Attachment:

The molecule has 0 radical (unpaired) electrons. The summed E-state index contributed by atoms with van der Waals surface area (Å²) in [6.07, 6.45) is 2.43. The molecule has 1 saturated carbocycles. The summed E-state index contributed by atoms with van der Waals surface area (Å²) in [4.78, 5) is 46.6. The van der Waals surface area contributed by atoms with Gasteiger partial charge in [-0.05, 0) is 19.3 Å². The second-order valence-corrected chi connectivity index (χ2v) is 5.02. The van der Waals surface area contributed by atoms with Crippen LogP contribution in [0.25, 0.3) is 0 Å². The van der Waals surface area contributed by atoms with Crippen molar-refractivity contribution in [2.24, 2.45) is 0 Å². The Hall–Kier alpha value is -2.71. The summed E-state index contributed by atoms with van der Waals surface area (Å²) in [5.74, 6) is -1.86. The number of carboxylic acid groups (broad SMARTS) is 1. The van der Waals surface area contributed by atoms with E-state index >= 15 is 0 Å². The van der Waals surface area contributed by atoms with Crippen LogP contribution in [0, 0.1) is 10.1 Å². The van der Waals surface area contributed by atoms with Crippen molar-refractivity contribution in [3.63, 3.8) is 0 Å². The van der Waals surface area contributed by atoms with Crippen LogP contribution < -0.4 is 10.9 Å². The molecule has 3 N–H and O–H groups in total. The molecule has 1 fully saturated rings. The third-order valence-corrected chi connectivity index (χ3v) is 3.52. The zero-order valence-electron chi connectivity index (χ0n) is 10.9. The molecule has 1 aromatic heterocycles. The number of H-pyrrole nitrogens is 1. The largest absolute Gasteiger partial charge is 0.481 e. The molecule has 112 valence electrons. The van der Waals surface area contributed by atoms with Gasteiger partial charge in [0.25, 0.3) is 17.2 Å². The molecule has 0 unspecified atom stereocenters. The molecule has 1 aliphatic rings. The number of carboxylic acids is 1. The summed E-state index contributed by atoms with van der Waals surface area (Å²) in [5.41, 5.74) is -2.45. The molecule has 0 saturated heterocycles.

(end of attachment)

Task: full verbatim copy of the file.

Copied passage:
The molecule has 0 radical (unpaired) electrons. The summed E-state index contributed by atoms with van der Waals surface area (Å²) in [6.07, 6.45) is 2.43. The molecule has 1 saturated carbocycles. The summed E-state index contributed by atoms with van der Waals surface area (Å²) in [4.78, 5) is 46.6. The van der Waals surface area contributed by atoms with Gasteiger partial charge in [-0.05, 0) is 19.3 Å². The second-order valence-corrected chi connectivity index (χ2v) is 5.02. The van der Waals surface area contributed by atoms with Crippen LogP contribution in [0.25, 0.3) is 0 Å². The van der Waals surface area contributed by atoms with Crippen molar-refractivity contribution in [2.24, 2.45) is 0 Å². The Hall–Kier alpha value is -2.71. The summed E-state index contributed by atoms with van der Waals surface area (Å²) in [5.74, 6) is -1.86. The number of carboxylic acid groups (broad SMARTS) is 1. The van der Waals surface area contributed by atoms with E-state index >= 15 is 0 Å². The van der Waals surface area contributed by atoms with Crippen LogP contribution in [0, 0.1) is 10.1 Å². The van der Waals surface area contributed by atoms with Crippen molar-refractivity contribution in [3.63, 3.8) is 0 Å². The van der Waals surface area contributed by atoms with Crippen LogP contribution < -0.4 is 10.9 Å². The molecule has 3 N–H and O–H groups in total. The molecule has 1 fully saturated rings. The third-order valence-corrected chi connectivity index (χ3v) is 3.52. The zero-order valence-electron chi connectivity index (χ0n) is 10.9. The molecule has 1 aromatic heterocycles. The number of H-pyrrole nitrogens is 1. The largest absolute Gasteiger partial charge is 0.481 e. The molecule has 112 valence electrons. The van der Waals surface area contributed by atoms with Gasteiger partial charge in [0.25, 0.3) is 17.2 Å². The molecule has 0 unspecified atom stereocenters. The molecule has 1 aliphatic rings. The number of carboxylic acids is 1. The summed E-state index contributed by atoms with van der Waals surface area (Å²) in [5.41, 5.74) is -2.45. The molecule has 0 saturated heterocycles.